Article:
Many investors have eyed the previously presented ganetespib data with a good amount of skepticism, in part because claims the drug would work better in certain targeted subsets of lung cancer patients (elevated LDH or KRAS mutants) don't appear to have panned out. Synta is now positioning ganetespib as a more conventional add-on to chemotherapy for a broader swath of patients. Whether Synta is just throwing a Hail Mary or there's legitimate reason for optimism with ganetespib won't be decided for awhile, but the ASCO meeting should give us some additional clues.
I don't know the exact reason behind the FDA's delayed approval decision on
(ZGNX - Get Report)
painkiller Zohydro (an extended release formulation of hydrocodone that doesn't contain acetaminophen.) I am fairly confident that whenever FDA does get around to deciding Zohydro's fate -- Zogenix said a decision could come this summer -- the news will be bad.
Bottom line: FDA is no longer approving painkillers with abuse potential. Zohydro is abusable, therefore will be rejected.
I agree with the
bearish take on Zogenix and Zohydro
published last week by Jake King at
Excellent decision. Speaking of
, here are my two, new favorite eteplirsen data slides, unveiled by CEO Chris Garabedian during his presentation last week at a healthcare investor conference. He also spoke about them on Thursday's first-quarter conference call.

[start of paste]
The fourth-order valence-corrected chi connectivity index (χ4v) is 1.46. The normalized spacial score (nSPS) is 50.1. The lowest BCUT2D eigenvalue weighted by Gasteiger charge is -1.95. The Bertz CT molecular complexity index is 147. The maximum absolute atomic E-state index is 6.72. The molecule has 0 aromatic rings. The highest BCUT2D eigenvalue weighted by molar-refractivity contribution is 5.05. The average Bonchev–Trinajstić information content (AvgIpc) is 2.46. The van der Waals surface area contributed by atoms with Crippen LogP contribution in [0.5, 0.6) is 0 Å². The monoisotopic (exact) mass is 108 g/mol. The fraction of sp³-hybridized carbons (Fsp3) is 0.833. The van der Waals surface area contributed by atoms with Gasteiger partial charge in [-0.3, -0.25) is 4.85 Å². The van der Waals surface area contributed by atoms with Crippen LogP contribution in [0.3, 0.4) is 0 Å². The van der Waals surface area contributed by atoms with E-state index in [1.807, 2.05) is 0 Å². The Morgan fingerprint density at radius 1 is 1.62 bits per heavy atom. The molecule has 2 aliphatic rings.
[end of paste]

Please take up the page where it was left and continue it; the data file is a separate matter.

The first slide, showing studies in which untreated kids with Duchenne muscular dystrophy decline on the six-minute walk test, supports the decline in walk distance recorded by placebo patients in the phase II study.
The second slide shows, for the first time, the eteplirsen data on a per-patient basis. Look at the remarkable consistency in six-minute walk scores.
Sarepta plans to submit additional information on eteplirsen to FDA before the end of May, with the hope that a follow-up meeting to discuss the accelerated approval filing can be scheduled at the end of the second quarter. I'm still expecting FDA to allow Sarepta to file for accelerated approval, which means eteplirsen will be approved.
No. We had two pieces of expected news from
in the past week: The rejection of Belviq by European regulators and the completion of the long-delayed DEA scheduling that will finally allow the weight-loss pill to launch next month. The latter did not produce the "mother of all short squeezes" envisioned by the Arena longs because investors shorting (or planning to short) Arena
Belviq to launch. Weak efficacy and questionable heart safety plus big out-of-pocket expense for patients will equal poor Belviq sales.
market value ($166 million) is cheap relative to Amarin ($1 billion market value). That's about the most positive thing I can think to say about Omthera. I struggle to be excited about a third, prescription fish-oil pill for lowering trigylcerides.
is having enough troubles selling Vascepa, making it hard to see how Omthera would have any better luck with its Epanova pill.